Kilmahew Castle

© Copyright and database right 2014. All rights reserved. Ordnance Survey Licence number 100020548.

Alternative Names Kilmahew Estate
Site Type CASTLE
Canmore ID 42346
Site Number NS37NE 1
NGR NS 35167 78665
Council ARGYLL AND BUTE
Parish CARDROSS (ARGYLL AND BUTE)
Former Region STRATHCLYDE
Former District DUMBARTON
Former County DUNBARTONSHIRE
Datum OSGB36 - NGR

Canmore Mapping
View this site on a map


Architectural Notes

Advertised for sale as part of the Kilmahew Estate in 1919 (information from Estates Exchange).

Notes and Activities Click to sort results by Event date ascending

Archaeological Notes

NS37NE 1 35167 78665

(NS 3517 7866) Kilmahew Castle (NR) (In Ruins)
OS 6" map (1923)

The ruins of Kilmahew Castle are believed to have been built partly by George Napier (about 1694 to 1744).
J Irving 1879.

Kilmahew Castle is a simple keep of the period 1542 - 1700. The original outline measured 46 feet by 25 feet. It still stands to parapet height. During the 19th century the south and west walls were rebuilt, with a view to turn the castle into a modern mansion, but this work was never completed.
D MacGibbon and T Ross 1899.

Kilmahew Castle is mainly as described by MacGibbon and Ross. The walls are about 11.0 metres high and where original, 1.2 metres thick. The south and west walls have been rebuilt.
Visited by OS (RDL) 18 January 1963

NS 351 786 Kilmahew is a five-storey tower probably built in the 15th century.
RCAHMS 1978, visited August 1977
D MacGibbon and T Ross 1899; N Tranter 1962-70

NS 3516 7866 Part of the wider assessment (in conjunction with Charlotte Maclean, for Avanti Architects) of the designed landscape associated with John Burnet¿s Kilmahew House of 1865¿8, now demolished ¿ also the site of the modernist St Peter¿s Seminary, Cardross, a building by Gillespie Coia and Kidd, whose derelict remains still stand. Analytical assessment and outline building recording was undertaken during July 2007 and August 2007.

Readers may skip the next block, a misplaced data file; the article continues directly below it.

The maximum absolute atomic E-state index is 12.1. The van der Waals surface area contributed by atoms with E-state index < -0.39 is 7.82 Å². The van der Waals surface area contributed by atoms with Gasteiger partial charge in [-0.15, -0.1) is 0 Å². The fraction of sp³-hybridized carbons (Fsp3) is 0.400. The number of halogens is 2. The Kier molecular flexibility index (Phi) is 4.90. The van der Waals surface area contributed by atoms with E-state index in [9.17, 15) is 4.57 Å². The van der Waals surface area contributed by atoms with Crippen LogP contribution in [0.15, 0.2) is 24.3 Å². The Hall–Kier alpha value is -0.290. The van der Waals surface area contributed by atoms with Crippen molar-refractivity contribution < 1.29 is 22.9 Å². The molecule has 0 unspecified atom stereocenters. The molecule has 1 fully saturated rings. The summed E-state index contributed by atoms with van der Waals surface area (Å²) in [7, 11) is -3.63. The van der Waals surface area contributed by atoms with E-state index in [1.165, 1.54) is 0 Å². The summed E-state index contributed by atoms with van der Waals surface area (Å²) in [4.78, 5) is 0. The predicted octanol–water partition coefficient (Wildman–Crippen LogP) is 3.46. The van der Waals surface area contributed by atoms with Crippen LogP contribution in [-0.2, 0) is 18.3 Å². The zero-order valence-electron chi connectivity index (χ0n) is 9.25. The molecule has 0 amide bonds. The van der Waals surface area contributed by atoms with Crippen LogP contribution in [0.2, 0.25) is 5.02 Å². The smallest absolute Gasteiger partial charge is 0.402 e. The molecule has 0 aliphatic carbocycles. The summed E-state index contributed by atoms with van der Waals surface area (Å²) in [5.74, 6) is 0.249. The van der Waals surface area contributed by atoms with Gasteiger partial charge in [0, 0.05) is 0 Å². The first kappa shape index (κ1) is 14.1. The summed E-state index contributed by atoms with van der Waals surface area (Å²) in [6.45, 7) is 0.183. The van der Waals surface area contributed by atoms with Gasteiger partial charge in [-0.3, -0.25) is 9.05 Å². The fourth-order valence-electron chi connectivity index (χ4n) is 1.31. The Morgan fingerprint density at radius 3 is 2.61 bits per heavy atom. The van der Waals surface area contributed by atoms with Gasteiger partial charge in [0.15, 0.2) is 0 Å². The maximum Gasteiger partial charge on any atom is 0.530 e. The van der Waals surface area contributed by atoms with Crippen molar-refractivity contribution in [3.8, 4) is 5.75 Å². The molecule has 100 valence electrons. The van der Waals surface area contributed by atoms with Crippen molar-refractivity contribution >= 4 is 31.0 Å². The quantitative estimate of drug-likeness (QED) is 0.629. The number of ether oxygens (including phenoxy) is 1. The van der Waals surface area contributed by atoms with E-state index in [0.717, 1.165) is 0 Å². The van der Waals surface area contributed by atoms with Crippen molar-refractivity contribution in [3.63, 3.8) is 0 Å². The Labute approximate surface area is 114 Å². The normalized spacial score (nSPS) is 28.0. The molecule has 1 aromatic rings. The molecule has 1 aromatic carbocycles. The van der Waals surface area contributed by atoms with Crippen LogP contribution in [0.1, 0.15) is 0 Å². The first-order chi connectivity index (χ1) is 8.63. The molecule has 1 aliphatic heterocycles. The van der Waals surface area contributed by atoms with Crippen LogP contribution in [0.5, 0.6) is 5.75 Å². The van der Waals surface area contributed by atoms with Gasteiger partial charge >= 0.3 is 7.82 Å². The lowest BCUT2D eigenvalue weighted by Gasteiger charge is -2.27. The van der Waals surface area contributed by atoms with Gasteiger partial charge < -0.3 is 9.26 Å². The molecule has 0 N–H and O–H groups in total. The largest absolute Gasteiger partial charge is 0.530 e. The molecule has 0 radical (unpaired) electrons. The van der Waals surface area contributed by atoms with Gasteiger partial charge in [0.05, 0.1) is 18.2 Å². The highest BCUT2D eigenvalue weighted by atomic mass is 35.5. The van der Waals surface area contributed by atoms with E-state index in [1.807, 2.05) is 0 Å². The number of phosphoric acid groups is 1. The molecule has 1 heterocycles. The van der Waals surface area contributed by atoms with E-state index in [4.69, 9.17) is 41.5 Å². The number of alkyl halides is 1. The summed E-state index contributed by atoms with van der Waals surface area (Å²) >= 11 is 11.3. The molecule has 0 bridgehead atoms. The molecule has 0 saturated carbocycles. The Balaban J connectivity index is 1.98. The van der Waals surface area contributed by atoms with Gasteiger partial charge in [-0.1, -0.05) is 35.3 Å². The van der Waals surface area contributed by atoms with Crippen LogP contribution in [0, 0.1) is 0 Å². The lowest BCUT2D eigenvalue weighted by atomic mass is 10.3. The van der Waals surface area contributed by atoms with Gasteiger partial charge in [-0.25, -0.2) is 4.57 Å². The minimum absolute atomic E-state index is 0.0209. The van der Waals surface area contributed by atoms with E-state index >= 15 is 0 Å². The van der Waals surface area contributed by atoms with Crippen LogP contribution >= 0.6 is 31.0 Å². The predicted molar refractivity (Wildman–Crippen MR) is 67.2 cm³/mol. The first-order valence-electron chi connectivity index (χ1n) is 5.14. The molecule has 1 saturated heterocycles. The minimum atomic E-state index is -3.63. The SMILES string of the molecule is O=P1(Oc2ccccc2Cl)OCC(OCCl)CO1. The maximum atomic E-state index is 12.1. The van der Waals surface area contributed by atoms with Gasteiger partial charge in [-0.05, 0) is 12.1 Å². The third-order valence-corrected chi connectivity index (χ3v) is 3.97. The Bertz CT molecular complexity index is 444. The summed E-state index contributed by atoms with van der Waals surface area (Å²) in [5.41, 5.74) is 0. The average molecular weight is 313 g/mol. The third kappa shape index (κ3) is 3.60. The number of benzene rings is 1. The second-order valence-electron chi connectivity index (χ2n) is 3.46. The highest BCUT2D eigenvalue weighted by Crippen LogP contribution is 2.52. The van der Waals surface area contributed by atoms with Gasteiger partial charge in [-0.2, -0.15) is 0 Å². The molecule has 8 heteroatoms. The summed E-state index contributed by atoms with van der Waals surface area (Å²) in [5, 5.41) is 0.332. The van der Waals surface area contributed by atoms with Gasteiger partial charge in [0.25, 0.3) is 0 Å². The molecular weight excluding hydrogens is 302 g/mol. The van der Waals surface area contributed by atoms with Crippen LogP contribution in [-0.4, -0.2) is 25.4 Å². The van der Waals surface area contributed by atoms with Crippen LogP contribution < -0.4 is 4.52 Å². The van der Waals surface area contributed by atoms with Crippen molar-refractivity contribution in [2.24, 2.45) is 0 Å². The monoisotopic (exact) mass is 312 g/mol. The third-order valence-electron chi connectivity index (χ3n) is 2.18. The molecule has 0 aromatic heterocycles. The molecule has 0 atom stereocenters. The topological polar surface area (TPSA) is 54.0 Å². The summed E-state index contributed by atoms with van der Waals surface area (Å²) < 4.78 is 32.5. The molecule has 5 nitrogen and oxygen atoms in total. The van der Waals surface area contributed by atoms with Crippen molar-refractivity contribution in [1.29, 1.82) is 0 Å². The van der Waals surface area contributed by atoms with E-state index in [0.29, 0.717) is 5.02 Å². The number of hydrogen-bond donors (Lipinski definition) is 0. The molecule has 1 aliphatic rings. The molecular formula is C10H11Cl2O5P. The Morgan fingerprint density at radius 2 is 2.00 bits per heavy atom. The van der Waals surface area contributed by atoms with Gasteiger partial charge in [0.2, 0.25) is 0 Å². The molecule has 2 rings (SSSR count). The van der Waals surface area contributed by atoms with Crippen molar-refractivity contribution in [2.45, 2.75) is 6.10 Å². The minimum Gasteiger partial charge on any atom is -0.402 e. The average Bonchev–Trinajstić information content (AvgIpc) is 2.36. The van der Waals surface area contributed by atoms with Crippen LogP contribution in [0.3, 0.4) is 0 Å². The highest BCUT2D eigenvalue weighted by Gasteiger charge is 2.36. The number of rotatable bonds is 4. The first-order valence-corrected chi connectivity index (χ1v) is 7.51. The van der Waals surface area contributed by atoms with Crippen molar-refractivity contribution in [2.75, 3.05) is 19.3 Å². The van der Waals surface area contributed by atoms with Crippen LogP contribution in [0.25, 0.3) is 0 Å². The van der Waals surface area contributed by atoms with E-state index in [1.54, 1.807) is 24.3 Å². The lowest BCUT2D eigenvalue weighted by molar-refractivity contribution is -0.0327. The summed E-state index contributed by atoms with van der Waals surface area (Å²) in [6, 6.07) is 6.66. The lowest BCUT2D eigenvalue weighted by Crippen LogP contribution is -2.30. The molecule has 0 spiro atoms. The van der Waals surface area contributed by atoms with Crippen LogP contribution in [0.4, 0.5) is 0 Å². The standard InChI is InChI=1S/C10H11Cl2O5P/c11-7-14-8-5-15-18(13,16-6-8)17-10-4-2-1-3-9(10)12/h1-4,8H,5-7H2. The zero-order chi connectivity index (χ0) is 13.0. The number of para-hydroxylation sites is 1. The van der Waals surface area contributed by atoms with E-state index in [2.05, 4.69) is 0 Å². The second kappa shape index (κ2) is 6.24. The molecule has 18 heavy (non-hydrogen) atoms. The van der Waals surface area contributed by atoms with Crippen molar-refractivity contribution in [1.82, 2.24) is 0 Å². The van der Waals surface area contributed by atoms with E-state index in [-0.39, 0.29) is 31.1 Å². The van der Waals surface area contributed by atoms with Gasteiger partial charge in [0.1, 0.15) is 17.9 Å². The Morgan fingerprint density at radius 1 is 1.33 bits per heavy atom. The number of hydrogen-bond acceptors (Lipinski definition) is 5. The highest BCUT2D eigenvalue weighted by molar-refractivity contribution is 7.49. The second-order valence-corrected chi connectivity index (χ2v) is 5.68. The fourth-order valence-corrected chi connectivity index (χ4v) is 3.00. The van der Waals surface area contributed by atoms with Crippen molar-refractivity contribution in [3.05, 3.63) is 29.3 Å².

The ruined Kilmahew Castle consists in large part of the remains of a 16th-century towerhouse of more or less conventional form. This structure was radically remodelled in the gothic taste. While presently appearing as part-folly and part-genuine it seems that the remodelling actually represents an unfinished scheme to fashion a new country house or large villa. Though this work has been attributed to the early 19th century, stylistically it appears to be more probably of mid¿18th-century date and, if so, of particular architectural interest.
In the absence of historical documentation the precise dating of the structure remains unclear; it is tempting to relate this structure to the ownership of the extravagant George Maxwell Napier, who died in near-bankruptcy in 1744. If the structure can be thus associated it may pre-date the designs for the first major architectural essay in the gothick, Inveraray Castle (by Roger Morris, from 1744). It is possible that the design of the building is attributable to the architect John Douglas, who is known to have remodelled a number of other early houses and towers in a very comparable manner, and otherwise worked in the general vicinity (an unexecuted design for Rosneath Castle, 1744; Finlaystone House, 1746). In RCAHMS there is a copy by Douglas of a drawing of the original Morris design for Inveraray; this shares many details with Kilmahew, as does a further design for an unknown building in the same collection. The advice of